While American military forces seek to defeat an enemy that has no nation and American citizens ponder a future inextricably linked to the threat of terrorism, legendary writer Studs Terkel steps forward with a remarkable volume of oral histories that sheds new light on fighting for a just cause in uncertain times. As the title of Hope Dies Last
suggests, Terkel's interviews all deal with the notion of finding hope in difficult times and holding on to that hope (of a better job, a better life, justice, peace) despite often overwhelming odds. Terkel draws his subjects from an incredibly broad range of backgrounds: pardoned Illinois death row inmate Leroy Orange discusses the events of his life, 94-year-old famed economist John Kenneth Galbraith talks about Enron, undocumented Guatemalans tell of trying to merely survive in modern America. While each testimonial is compelling in its own way, they combine to form a mosaic of human tenacity. Often, as in the case of 1960s civil rights activists, the subjects' ideas are accepted in the long run, for others, including a resident of Chicago's Cabrini Green housing project, the struggle is only just beginning. Terkel, 91 years old at the time of this book's publication, draws from a wealth of human experience but is spry enough to take on new causes and skillfully profile youthful activists with emerging causes. And Hope Dies Last
is still a Studs Terkel book, full of the Pulitzer Prize-winning author's brand of blue-collar, rabble-rousing, union-card-waving brand of broad shouldered Chicago liberalism that makes the current wave of political writers seem a bit green and petty by comparison. For all of their success in selling books that accuse one another of being liars and idiots, those writers would do well to get out and meet even a few of the people that Studs Terkel has been talking to for years. --John Moe
From Publishers Weekly
Turning to a subject more elusive than those of his earlier oral histories (work, race, WWII, the American dream and so on), Terkel focuses here on hope as the universal detritus of experience. Terkel worries that Americans are losing hope and consequently losing a collective call to social activism for which hope, he feels, is requisite. Since the book progresses historically, its collective voice grows younger as the book advances toward the present. It is admonitory to note the dampened hopes of older generations. Brig. Gen. Paul Tibbets (who piloted the Enola Gay over Hiroshima) dismisses the possibility for peaceful resolutions to post-September 11 conflicts ("We've got to get into a position where we can kill the bastards"); John Kenneth Galbraith, reflecting on the corporate malfeasance of Enron and WorldCom, admits that at his age (94), "there are no untrammeled hopes for the future"; and Adm. Gene LaRoque states simply, "Hope in my view is a wasted emotion." This pessimism, thankfully, wanes as Terkel turns his attention to younger subjects, such as Dr. David Buchanen, who works tirelessly to aid the homeless, and Leroy Orange, whose recent death row pardon has inspired him to want to "talk to at least one youth and turn his life around." Here hope resounds through the pages. Early in the book, Tom Hayden says, "I live now with one goal: to try to learn to be the kind of elder who was missing when I was a kid." With that goal and the hopefulness of the voices that round out this book, hope may well be immortal.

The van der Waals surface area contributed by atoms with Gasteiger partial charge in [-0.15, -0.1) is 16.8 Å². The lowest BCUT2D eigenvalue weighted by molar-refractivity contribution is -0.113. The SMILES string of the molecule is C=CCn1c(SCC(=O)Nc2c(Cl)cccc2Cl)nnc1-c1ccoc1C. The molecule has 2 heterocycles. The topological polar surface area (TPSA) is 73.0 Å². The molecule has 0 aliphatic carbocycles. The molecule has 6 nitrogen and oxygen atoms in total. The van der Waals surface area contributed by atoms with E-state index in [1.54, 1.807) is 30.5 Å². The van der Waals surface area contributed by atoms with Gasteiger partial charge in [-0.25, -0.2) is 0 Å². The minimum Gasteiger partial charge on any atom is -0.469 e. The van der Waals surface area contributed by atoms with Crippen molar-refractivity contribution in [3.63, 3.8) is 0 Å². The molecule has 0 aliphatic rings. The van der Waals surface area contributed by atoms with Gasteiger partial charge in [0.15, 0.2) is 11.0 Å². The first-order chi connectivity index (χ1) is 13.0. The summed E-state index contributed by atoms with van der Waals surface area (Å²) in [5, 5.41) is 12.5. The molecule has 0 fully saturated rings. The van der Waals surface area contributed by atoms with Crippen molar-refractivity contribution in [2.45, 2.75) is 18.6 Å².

Copyright 2003 Reed Business Information, Inc.